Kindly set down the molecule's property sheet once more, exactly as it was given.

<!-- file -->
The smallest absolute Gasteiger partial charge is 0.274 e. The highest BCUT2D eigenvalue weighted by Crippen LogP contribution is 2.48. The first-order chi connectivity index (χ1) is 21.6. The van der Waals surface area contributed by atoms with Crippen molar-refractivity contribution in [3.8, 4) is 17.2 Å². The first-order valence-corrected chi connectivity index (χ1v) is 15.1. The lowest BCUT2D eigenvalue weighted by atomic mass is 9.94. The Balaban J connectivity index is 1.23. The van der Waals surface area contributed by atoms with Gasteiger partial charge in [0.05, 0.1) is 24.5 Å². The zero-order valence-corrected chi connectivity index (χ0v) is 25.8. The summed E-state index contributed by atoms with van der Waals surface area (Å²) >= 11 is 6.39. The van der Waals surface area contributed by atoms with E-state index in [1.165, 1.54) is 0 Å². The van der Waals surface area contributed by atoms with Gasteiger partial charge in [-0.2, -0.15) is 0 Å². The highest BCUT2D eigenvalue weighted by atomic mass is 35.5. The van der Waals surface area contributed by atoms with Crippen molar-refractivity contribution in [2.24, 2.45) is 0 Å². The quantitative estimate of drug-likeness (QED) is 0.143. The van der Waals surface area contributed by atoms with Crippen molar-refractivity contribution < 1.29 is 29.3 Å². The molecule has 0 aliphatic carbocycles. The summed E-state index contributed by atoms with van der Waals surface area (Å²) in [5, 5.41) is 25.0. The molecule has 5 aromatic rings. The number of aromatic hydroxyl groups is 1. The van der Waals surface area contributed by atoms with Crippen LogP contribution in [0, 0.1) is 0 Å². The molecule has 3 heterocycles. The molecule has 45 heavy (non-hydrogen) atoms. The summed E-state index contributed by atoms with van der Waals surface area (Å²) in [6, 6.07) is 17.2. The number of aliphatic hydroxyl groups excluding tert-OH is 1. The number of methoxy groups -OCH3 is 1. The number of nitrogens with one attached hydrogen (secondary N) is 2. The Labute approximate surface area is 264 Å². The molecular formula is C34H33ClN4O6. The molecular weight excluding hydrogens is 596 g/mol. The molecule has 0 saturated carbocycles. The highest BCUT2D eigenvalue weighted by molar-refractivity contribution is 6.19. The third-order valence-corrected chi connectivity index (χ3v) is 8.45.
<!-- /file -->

The smallest absolute Gasteiger partial charge is 0.274 e. The highest BCUT2D eigenvalue weighted by Crippen LogP contribution is 2.48. The first-order chi connectivity index (χ1) is 21.6. The van der Waals surface area contributed by atoms with Crippen molar-refractivity contribution in [3.8, 4) is 17.2 Å². The first-order valence-corrected chi connectivity index (χ1v) is 15.1. The lowest BCUT2D eigenvalue weighted by atomic mass is 9.94. The Balaban J connectivity index is 1.23. The van der Waals surface area contributed by atoms with Gasteiger partial charge in [0.05, 0.1) is 24.5 Å². The zero-order valence-corrected chi connectivity index (χ0v) is 25.8. The summed E-state index contributed by atoms with van der Waals surface area (Å²) >= 11 is 6.39. The van der Waals surface area contributed by atoms with E-state index in [1.165, 1.54) is 0 Å². The van der Waals surface area contributed by atoms with Gasteiger partial charge in [-0.2, -0.15) is 0 Å². The highest BCUT2D eigenvalue weighted by atomic mass is 35.5. The van der Waals surface area contributed by atoms with Crippen molar-refractivity contribution in [2.24, 2.45) is 0 Å². The quantitative estimate of drug-likeness (QED) is 0.143. The van der Waals surface area contributed by atoms with Crippen molar-refractivity contribution < 1.29 is 29.3 Å². The molecule has 0 aliphatic carbocycles. The summed E-state index contributed by atoms with van der Waals surface area (Å²) in [5, 5.41) is 25.0. The molecule has 5 aromatic rings. The number of aromatic hydroxyl groups is 1. The van der Waals surface area contributed by atoms with Crippen LogP contribution in [0, 0.1) is 0 Å². The molecule has 3 heterocycles. The molecule has 45 heavy (non-hydrogen) atoms. The summed E-state index contributed by atoms with van der Waals surface area (Å²) in [6, 6.07) is 17.2. The number of aliphatic hydroxyl groups excluding tert-OH is 1. The number of methoxy groups -OCH3 is 1. The number of nitrogens with one attached hydrogen (secondary N) is 2. The Labute approximate surface area is 264 Å². The molecular formula is C34H33ClN4O6. The molecular weight excluding hydrogens is 596 g/mol. The molecule has 0 saturated carbocycles. The highest BCUT2D eigenvalue weighted by molar-refractivity contribution is 6.19. The third-order valence-corrected chi connectivity index (χ3v) is 8.45.